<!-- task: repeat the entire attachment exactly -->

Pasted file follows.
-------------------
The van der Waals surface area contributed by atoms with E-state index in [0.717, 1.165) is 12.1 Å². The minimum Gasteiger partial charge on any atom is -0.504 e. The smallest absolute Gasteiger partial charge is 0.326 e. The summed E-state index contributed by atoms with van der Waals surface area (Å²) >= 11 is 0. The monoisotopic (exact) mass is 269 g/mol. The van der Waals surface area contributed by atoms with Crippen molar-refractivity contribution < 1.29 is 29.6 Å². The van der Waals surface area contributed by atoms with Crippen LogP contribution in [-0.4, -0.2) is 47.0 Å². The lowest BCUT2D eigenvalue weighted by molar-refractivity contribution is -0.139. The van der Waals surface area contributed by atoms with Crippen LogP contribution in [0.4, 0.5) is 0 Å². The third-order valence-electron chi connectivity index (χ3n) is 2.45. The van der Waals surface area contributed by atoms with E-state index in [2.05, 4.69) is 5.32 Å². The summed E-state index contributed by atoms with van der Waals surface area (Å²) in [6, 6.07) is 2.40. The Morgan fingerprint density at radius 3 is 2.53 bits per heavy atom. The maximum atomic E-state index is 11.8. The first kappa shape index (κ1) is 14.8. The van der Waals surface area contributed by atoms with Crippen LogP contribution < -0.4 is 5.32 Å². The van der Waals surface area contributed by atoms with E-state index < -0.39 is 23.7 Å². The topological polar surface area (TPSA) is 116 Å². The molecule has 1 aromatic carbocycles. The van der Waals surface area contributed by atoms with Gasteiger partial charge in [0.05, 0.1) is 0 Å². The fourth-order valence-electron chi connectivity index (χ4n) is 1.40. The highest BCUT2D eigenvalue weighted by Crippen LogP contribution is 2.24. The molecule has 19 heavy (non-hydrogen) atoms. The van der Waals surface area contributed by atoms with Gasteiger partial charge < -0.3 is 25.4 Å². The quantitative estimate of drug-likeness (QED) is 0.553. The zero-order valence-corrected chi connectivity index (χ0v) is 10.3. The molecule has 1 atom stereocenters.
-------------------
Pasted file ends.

The van der Waals surface area contributed by atoms with E-state index in [0.717, 1.165) is 12.1 Å². The minimum Gasteiger partial charge on any atom is -0.504 e. The smallest absolute Gasteiger partial charge is 0.326 e. The summed E-state index contributed by atoms with van der Waals surface area (Å²) >= 11 is 0. The monoisotopic (exact) mass is 269 g/mol. The van der Waals surface area contributed by atoms with Crippen molar-refractivity contribution < 1.29 is 29.6 Å². The van der Waals surface area contributed by atoms with Crippen LogP contribution in [-0.4, -0.2) is 47.0 Å². The lowest BCUT2D eigenvalue weighted by molar-refractivity contribution is -0.139. The van der Waals surface area contributed by atoms with Crippen LogP contribution in [0.4, 0.5) is 0 Å². The third-order valence-electron chi connectivity index (χ3n) is 2.45. The van der Waals surface area contributed by atoms with E-state index in [2.05, 4.69) is 5.32 Å². The summed E-state index contributed by atoms with van der Waals surface area (Å²) in [6, 6.07) is 2.40. The Morgan fingerprint density at radius 3 is 2.53 bits per heavy atom. The maximum atomic E-state index is 11.8. The first kappa shape index (κ1) is 14.8. The van der Waals surface area contributed by atoms with Crippen LogP contribution < -0.4 is 5.32 Å². The van der Waals surface area contributed by atoms with E-state index < -0.39 is 23.7 Å². The topological polar surface area (TPSA) is 116 Å². The molecule has 1 aromatic carbocycles. The van der Waals surface area contributed by atoms with Gasteiger partial charge in [0.05, 0.1) is 0 Å². The fourth-order valence-electron chi connectivity index (χ4n) is 1.40. The highest BCUT2D eigenvalue weighted by Crippen LogP contribution is 2.24. The molecule has 19 heavy (non-hydrogen) atoms. The van der Waals surface area contributed by atoms with Gasteiger partial charge < -0.3 is 25.4 Å². The quantitative estimate of drug-likeness (QED) is 0.553. The zero-order valence-corrected chi connectivity index (χ0v) is 10.3. The molecule has 1 atom stereocenters.